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J Biol Chem. 2003 Dec 26;278(52):53007-16. Epub 2003 Oct 8.

Detection of protein folding defects caused by BRCA1-BRCT truncation and missense mutations.

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  • 1Department of Biochemistry, University of Alberta, Edmonton, Alberta T6G 2H7, Canada.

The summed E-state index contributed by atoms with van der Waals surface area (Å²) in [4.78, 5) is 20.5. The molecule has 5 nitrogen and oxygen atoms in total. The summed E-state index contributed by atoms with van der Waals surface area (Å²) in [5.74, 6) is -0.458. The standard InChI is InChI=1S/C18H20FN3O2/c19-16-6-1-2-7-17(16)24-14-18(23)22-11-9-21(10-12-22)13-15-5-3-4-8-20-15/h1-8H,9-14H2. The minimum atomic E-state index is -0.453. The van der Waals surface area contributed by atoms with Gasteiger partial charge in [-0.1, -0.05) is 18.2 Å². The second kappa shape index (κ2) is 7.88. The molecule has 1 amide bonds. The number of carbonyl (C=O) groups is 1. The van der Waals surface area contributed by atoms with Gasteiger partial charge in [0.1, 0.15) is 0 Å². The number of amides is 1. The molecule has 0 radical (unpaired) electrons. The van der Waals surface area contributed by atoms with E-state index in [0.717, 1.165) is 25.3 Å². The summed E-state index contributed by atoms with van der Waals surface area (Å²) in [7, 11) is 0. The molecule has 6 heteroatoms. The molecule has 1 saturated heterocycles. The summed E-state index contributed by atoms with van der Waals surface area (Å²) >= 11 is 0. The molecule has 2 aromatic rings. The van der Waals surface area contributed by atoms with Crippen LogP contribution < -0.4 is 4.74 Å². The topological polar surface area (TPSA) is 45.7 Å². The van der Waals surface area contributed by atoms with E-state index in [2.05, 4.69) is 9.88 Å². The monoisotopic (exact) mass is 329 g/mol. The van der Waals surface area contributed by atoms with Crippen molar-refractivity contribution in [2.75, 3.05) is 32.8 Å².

Most cancer-associated BRCA1 mutations identified to date result in the premature translational termination of the protein, highlighting a crucial role for the C-terminal, BRCT repeat region in mediating BRCA1 tumor suppressor function. However, the molecular and genetic effects of missense mutations that map to the BRCT region remain largely unknown. Using a protease-based assay, we directly assessed the sensitivity of the folding of the BRCT domain to an extensive set of truncation and single amino acid substitutions derived from breast cancer screening programs. The protein can tolerate truncations of up to 8 amino acids, but further deletion results in drastic BRCT folding defects. This molecular phenotype can be correlated with an increased susceptibility to disease. A cross-validated computational assessment of the BRCT mutation data base suggests that as much as half of all BRCT missense mutations contribute to BRCA1 loss of function and disease through protein-destabilizing effects. The coupled use of proteolytic methods and computational predictive methods to detect mutant BRCA1 conformations at the protein level will augment the efficacy of current BRCA1 screening protocols, especially in the absence of clinical data that can be used to discriminate deleterious BRCT missense mutations from benign polymorphisms.

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